Term: Spring 2019
Time: Monday & Wednesday, 12:00 PM - 1:30 PM
Dr. Kostas Daniilidis
Email: email@example.com Office Hours: Wed 1:30-3p
Office: 472 Levine Hall
CIS580 is an introduction to the problems of computer vision and machine perception that can be solved using geometrical approaches rather than statistical methods, with emphasis on analytical and computational techniques. This course is designed to provide students with an exposure to fundamental mathematical and algorithmic techniques that are used to tackle challenging image-based modeling problems. The content of this course finds application in the fields of Artifical Intelligence and Robotics. Some of the topics that are covered are: Signal processing, projective geometry, camera calibration, image formation and transformations, computational stereopsis, and structure from motion.
Prerequisites: No prior experience with computer vision is assumed, however the following skills are necessary for this class: Mathematics (Linear algebra, vector calculus, and probability), data structures (representing images as features and geometric constructions) and programming.
Homework: 60%, Midterm 1: 20%, Midterm 2: 20%
Originally we were planning on 6 homeworks. We decided to break them into shorter pieces . The first midterm will be held on Projective Geometry Wed Feb 27. The second midterm will be held on Image Processing and Deep Learning on May 7th at 9a (room TBD).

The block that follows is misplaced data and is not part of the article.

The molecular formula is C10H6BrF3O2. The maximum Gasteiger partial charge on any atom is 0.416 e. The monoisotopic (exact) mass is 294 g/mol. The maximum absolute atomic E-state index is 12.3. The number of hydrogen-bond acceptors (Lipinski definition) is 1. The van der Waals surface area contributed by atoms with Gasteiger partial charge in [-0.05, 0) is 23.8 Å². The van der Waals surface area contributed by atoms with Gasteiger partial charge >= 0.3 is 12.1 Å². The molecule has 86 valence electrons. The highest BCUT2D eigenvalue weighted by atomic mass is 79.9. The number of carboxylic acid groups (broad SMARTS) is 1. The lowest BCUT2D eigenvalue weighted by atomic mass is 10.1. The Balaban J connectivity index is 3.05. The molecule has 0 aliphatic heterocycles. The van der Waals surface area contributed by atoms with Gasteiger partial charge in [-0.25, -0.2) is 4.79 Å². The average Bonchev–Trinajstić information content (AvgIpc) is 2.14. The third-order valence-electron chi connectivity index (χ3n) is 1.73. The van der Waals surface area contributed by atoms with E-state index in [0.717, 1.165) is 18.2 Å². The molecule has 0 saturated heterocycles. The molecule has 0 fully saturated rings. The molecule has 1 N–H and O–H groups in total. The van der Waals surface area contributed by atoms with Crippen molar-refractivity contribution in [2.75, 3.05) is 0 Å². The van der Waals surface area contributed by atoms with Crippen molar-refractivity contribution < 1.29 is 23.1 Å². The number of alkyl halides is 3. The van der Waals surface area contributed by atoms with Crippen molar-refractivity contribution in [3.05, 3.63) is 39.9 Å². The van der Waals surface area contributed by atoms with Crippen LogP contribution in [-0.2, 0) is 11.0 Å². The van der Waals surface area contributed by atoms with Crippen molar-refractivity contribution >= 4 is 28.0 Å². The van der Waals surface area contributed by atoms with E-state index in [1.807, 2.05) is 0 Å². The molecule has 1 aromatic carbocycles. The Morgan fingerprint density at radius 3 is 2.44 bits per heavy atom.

Late Policy: 10% reduction per day on the assignment. Maximum of 7 days late on each assignment.
Office Hour: Th 5-7 pm, Levine 4th bump space
Office Hour: Mon 1:30-3:30pm, Levine 4th bump space
Office Hour: Th 10am-12pm, Levine 4th bump space
Office Hour: Wed 4-6 pm, Levine 4th Bump space
Code of Academic Integrity
University of Pennsylvania's CIS department encourages collaboration among graduate students. However, it is important to recognize the distinction between collaboration and cheating, which is prohibited and carries serious consequences. Cheating may be defined as using or attempting to use unauthorized assistance, material, or study aids in academic work or examinations. Some examples of cheating are: collaborating on a take-home exam or homework unless explicitly allowed; copying homework; handing in someone else's work as your own; and plagiarism. Any student suspected of cheating will be reported to the Office of Student Conduct.